I wanted to add that I think it is important to explore different cadence and gears from time to time though so you do not fall into what feels good but may not be the fastest. I do one shorter, higher intensity ride a week were I try different combinations searching for speed. Sometimes when I get outside my comfort zone I'll pick up an extra mph or two. That may mean climbing a familiar hill one gear lower reducing my cadence and seeing what happens or dropping down a gear and increasing my cadence. I've only been riding for about a year and a half so I am still learning. There may be other cyclists out there that have this all figured out but I learn by trying new things.
2009-07-24 12:05 PM
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2009-07-24 12:07 PM
in reply to: #2305437

Champion
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Subject: RE: Does Cadence Really Matter?
breckview - 2009-07-24 8:42 AM

losta - 2009-07-23 10:31 PM
I was listening to a podcast today where they interviewed one of the top female Ironman triathletes ( I listened to a few so I forget exactly who) but she said she almost always rides at cadence of 65 on big rings. I was a little surprised but whatever works best.


The best climber that I personally know has a very low cadence while climbing. It appears to be around 60-65. And these aren't 100' foot climbs. Where he lives is surrounded by 2000-4000 foot continuous climbs. He grinds up them in a huge gear and can do it on multi-hour climbing rides, day after day (and then pull off a 10 mile run at 6:30 pace afterwards).

As has been said above, your body naturally selects its most efficient cadence and so no, IMO, generally it doesn't really matter. "Calories and cadence" are what I've noticed beginning cyclists being overly concerned with. IMO, they should be concerned with:

* speed (riding the same routes faster. High cadence, low cadence, doesn't matter.)
* endurance (holding that speed for longer and longer distances eventually up to and exceeding their race distances.)
* recovery (being able to do tough rides day-after-day without significant performance degradation).


Well, I disagree with this... only because as a new rider, I was COMPLETELY LOST as to what gear to be in... and when to be in that gear, until I started watching my cadence.

I would just get out there, put it in a gear and mash away. I had no clue what gearing did what... I was LOST!

Then I got a cadence meter on my bike computer, AFTER I got severe knee pain from mashing... and the gearing made sense!

I then started keeping my cadence at 90-100 and knew when to shift based on my cadence. Shift up if I was above 100 cadence... shift down if I was below 90 cadence.

The cadence meter is what made the light go off in my head. AND if the bike shop guy hadn't said, "OH, cadence is ONLY for RACERS- you don't need it"... I probably would have been spared knee pain on the bike and being lost for a good 6 months on when to shift.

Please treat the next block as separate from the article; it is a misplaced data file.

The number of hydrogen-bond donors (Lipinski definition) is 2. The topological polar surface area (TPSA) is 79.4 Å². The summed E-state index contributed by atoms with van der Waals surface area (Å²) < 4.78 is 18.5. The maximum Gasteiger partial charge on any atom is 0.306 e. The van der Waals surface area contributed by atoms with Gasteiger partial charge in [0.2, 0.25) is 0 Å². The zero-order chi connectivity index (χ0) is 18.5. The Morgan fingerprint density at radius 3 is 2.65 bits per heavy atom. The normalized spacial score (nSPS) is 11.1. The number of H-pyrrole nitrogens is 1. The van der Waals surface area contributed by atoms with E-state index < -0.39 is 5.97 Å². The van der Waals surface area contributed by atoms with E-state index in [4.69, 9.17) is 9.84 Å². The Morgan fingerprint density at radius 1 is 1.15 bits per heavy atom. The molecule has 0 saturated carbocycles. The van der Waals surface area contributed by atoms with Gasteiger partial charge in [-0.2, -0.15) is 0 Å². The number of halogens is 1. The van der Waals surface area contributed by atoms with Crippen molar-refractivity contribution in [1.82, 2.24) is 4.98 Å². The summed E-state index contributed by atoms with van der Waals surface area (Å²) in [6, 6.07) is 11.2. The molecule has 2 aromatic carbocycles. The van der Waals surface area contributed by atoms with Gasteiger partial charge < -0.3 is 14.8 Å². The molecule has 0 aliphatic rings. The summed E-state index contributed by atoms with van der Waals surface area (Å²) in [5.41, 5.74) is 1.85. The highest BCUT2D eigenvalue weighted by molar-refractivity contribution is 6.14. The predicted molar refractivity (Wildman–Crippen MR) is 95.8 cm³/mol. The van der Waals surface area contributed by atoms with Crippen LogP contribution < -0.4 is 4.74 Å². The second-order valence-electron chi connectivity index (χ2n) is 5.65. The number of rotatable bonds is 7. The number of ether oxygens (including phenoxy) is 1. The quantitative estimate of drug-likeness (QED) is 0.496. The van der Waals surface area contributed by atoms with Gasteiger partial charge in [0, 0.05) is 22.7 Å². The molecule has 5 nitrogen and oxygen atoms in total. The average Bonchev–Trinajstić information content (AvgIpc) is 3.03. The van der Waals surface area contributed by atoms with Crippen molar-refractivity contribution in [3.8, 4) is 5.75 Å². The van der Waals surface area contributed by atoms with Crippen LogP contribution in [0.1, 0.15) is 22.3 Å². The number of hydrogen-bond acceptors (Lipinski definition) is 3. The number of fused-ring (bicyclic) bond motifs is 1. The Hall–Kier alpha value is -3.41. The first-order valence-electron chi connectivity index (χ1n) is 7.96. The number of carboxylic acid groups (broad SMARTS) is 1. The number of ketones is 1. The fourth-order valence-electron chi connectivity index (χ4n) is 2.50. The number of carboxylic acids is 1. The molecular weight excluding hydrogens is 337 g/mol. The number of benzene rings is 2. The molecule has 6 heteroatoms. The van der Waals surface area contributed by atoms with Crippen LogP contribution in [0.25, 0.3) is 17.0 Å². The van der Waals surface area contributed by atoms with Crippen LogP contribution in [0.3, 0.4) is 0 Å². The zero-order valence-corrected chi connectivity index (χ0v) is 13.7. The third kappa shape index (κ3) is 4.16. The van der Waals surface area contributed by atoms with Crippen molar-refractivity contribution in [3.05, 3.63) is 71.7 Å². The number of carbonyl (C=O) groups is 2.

2009-07-24 12:28 PM
in reply to: #2185663

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Toledo
Subject: RE: Does Cadence Really Matter?
I am reading these and trying to follow along... cadence is the number of times you pedal per minute? I am super new to this and have ran and swam before but this bike stuff is jibberish to me! Should I have some kind of a goal for when I bike? I just read a post about someone's knees hurting and I'm thinking.... ouch, my knees kinda hurt after my ride the other day!
2009-07-24 1:24 PM
in reply to: #2306026

Champion
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Subject: RE: Does Cadence Really Matter?
Jessie15 - 2009-07-24 1:28 PM I am reading these and trying to follow along... cadence is the number of times you pedal per minute? I am super new to this and have ran and swam before but this bike stuff is jibberish to me! Should I have some kind of a goal for when I bike? I just read a post about someone's knees hurting and I'm thinking.... ouch, my knees kinda hurt after my ride the other day!


Yes, cadence = revolutions (of the crank) per minute.

If your knees hurt, I'd suspect your fit on the bike or your pedaling technique rather than your cadence as the likely culprit.
2009-07-24 1:35 PM
in reply to: #2306195

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Subject: RE: Does Cadence Really Matter?
Experior - 2009-07-24 12:24 PM
Jessie15 - 2009-07-24 1:28 PM I am reading these and trying to follow along... cadence is the number of times you pedal per minute? I am super new to this and have ran and swam before but this bike stuff is jibberish to me! Should I have some kind of a goal for when I bike? I just read a post about someone's knees hurting and I'm thinking.... ouch, my knees kinda hurt after my ride the other day!


Yes, cadence = revolutions (of the crank) per minute.

If your knees hurt, I'd suspect your fit on the bike or your pedaling technique rather than your cadence as the likely culprit.
I think that some people that push too big of a gear (low cadence) put more strain on their knees and can get knee pain even if their fit is fine.